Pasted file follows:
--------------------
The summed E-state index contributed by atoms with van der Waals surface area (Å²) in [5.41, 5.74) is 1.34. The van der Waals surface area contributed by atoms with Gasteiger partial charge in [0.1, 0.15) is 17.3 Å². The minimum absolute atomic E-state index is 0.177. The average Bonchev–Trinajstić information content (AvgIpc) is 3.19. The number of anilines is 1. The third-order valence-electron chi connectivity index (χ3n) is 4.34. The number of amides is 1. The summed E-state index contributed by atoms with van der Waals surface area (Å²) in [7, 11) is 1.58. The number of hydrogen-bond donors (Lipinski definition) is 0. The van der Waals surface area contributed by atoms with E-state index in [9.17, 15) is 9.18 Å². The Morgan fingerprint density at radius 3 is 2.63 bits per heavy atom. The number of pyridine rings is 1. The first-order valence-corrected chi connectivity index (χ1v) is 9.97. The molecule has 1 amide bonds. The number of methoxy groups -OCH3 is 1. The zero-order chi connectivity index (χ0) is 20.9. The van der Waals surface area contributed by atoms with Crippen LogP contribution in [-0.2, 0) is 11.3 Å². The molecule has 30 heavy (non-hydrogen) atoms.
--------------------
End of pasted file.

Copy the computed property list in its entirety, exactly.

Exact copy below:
The summed E-state index contributed by atoms with van der Waals surface area (Å²) in [5.41, 5.74) is 1.34. The van der Waals surface area contributed by atoms with Gasteiger partial charge in [0.1, 0.15) is 17.3 Å². The minimum absolute atomic E-state index is 0.177. The average Bonchev–Trinajstić information content (AvgIpc) is 3.19. The number of anilines is 1. The third-order valence-electron chi connectivity index (χ3n) is 4.34. The number of amides is 1. The summed E-state index contributed by atoms with van der Waals surface area (Å²) in [7, 11) is 1.58. The number of hydrogen-bond donors (Lipinski definition) is 0. The van der Waals surface area contributed by atoms with E-state index in [9.17, 15) is 9.18 Å². The Morgan fingerprint density at radius 3 is 2.63 bits per heavy atom. The number of pyridine rings is 1. The first-order valence-corrected chi connectivity index (χ1v) is 9.97. The molecule has 1 amide bonds. The number of methoxy groups -OCH3 is 1. The zero-order chi connectivity index (χ0) is 20.9. The van der Waals surface area contributed by atoms with Crippen LogP contribution in [-0.2, 0) is 11.3 Å². The molecule has 30 heavy (non-hydrogen) atoms.